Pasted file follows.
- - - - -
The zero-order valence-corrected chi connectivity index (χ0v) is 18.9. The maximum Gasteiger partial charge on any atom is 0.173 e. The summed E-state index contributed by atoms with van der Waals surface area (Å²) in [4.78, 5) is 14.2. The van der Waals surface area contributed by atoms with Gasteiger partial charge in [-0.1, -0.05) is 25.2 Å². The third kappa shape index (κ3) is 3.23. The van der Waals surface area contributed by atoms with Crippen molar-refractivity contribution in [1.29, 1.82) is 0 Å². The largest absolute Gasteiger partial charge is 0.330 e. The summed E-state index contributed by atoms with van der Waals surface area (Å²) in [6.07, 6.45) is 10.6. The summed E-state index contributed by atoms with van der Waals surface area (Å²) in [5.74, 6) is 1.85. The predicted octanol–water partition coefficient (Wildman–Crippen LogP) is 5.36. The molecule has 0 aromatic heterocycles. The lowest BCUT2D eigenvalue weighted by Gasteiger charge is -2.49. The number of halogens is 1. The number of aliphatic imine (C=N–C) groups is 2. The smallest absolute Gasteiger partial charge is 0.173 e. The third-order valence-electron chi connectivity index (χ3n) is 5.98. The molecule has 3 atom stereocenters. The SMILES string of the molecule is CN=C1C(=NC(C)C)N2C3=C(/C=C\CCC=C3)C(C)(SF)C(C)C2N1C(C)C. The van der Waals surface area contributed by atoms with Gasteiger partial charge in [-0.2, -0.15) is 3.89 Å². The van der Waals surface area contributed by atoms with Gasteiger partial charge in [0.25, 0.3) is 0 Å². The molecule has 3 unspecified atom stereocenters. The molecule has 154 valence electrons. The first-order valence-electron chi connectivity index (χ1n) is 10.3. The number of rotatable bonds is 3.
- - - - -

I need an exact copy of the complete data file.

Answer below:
The zero-order valence-corrected chi connectivity index (χ0v) is 18.9. The maximum Gasteiger partial charge on any atom is 0.173 e. The summed E-state index contributed by atoms with van der Waals surface area (Å²) in [4.78, 5) is 14.2. The van der Waals surface area contributed by atoms with Gasteiger partial charge in [-0.1, -0.05) is 25.2 Å². The third kappa shape index (κ3) is 3.23. The van der Waals surface area contributed by atoms with Crippen molar-refractivity contribution in [1.29, 1.82) is 0 Å². The largest absolute Gasteiger partial charge is 0.330 e. The summed E-state index contributed by atoms with van der Waals surface area (Å²) in [6.07, 6.45) is 10.6. The summed E-state index contributed by atoms with van der Waals surface area (Å²) in [5.74, 6) is 1.85. The predicted octanol–water partition coefficient (Wildman–Crippen LogP) is 5.36. The molecule has 0 aromatic heterocycles. The lowest BCUT2D eigenvalue weighted by Gasteiger charge is -2.49. The number of halogens is 1. The number of aliphatic imine (C=N–C) groups is 2. The smallest absolute Gasteiger partial charge is 0.173 e. The third-order valence-electron chi connectivity index (χ3n) is 5.98. The molecule has 3 atom stereocenters. The SMILES string of the molecule is CN=C1C(=NC(C)C)N2C3=C(/C=C\CCC=C3)C(C)(SF)C(C)C2N1C(C)C. The van der Waals surface area contributed by atoms with Gasteiger partial charge in [-0.2, -0.15) is 3.89 Å². The van der Waals surface area contributed by atoms with Gasteiger partial charge in [0.25, 0.3) is 0 Å². The molecule has 3 unspecified atom stereocenters. The molecule has 154 valence electrons. The first-order valence-electron chi connectivity index (χ1n) is 10.3. The number of rotatable bonds is 3.